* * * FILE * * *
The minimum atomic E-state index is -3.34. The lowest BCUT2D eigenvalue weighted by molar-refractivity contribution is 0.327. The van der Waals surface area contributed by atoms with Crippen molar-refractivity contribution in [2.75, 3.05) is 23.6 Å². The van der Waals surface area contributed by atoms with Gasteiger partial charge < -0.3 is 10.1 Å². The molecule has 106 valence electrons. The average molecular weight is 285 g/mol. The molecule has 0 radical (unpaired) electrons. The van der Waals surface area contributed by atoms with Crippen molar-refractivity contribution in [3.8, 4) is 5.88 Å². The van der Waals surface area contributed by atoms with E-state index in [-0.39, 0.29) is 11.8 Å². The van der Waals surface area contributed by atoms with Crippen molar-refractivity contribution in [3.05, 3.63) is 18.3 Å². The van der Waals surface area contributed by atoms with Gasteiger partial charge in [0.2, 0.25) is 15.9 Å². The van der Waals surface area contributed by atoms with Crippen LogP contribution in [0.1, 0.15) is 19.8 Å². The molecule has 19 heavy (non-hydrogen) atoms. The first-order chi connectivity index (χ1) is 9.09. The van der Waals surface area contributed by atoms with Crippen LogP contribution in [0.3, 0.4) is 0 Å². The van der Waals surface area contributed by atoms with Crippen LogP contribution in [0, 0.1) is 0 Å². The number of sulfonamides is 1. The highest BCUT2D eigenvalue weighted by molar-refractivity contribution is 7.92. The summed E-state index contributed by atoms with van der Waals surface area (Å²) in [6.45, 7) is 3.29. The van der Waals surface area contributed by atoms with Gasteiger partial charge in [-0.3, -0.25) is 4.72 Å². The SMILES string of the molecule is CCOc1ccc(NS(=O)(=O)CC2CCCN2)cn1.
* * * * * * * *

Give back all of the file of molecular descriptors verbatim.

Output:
The minimum atomic E-state index is -3.34. The lowest BCUT2D eigenvalue weighted by molar-refractivity contribution is 0.327. The van der Waals surface area contributed by atoms with Crippen molar-refractivity contribution in [2.75, 3.05) is 23.6 Å². The van der Waals surface area contributed by atoms with Gasteiger partial charge < -0.3 is 10.1 Å². The molecule has 106 valence electrons. The average molecular weight is 285 g/mol. The molecule has 0 radical (unpaired) electrons. The van der Waals surface area contributed by atoms with Crippen molar-refractivity contribution in [3.8, 4) is 5.88 Å². The van der Waals surface area contributed by atoms with E-state index in [-0.39, 0.29) is 11.8 Å². The van der Waals surface area contributed by atoms with Crippen molar-refractivity contribution in [3.05, 3.63) is 18.3 Å². The van der Waals surface area contributed by atoms with Gasteiger partial charge in [0.2, 0.25) is 15.9 Å². The van der Waals surface area contributed by atoms with Crippen LogP contribution in [0.1, 0.15) is 19.8 Å². The molecule has 19 heavy (non-hydrogen) atoms. The first-order chi connectivity index (χ1) is 9.09. The van der Waals surface area contributed by atoms with Crippen LogP contribution in [0.3, 0.4) is 0 Å². The van der Waals surface area contributed by atoms with Crippen LogP contribution in [0, 0.1) is 0 Å². The number of sulfonamides is 1. The highest BCUT2D eigenvalue weighted by molar-refractivity contribution is 7.92. The summed E-state index contributed by atoms with van der Waals surface area (Å²) in [6.45, 7) is 3.29. The van der Waals surface area contributed by atoms with Gasteiger partial charge in [-0.3, -0.25) is 4.72 Å². The SMILES string of the molecule is CCOc1ccc(NS(=O)(=O)CC2CCCN2)cn1.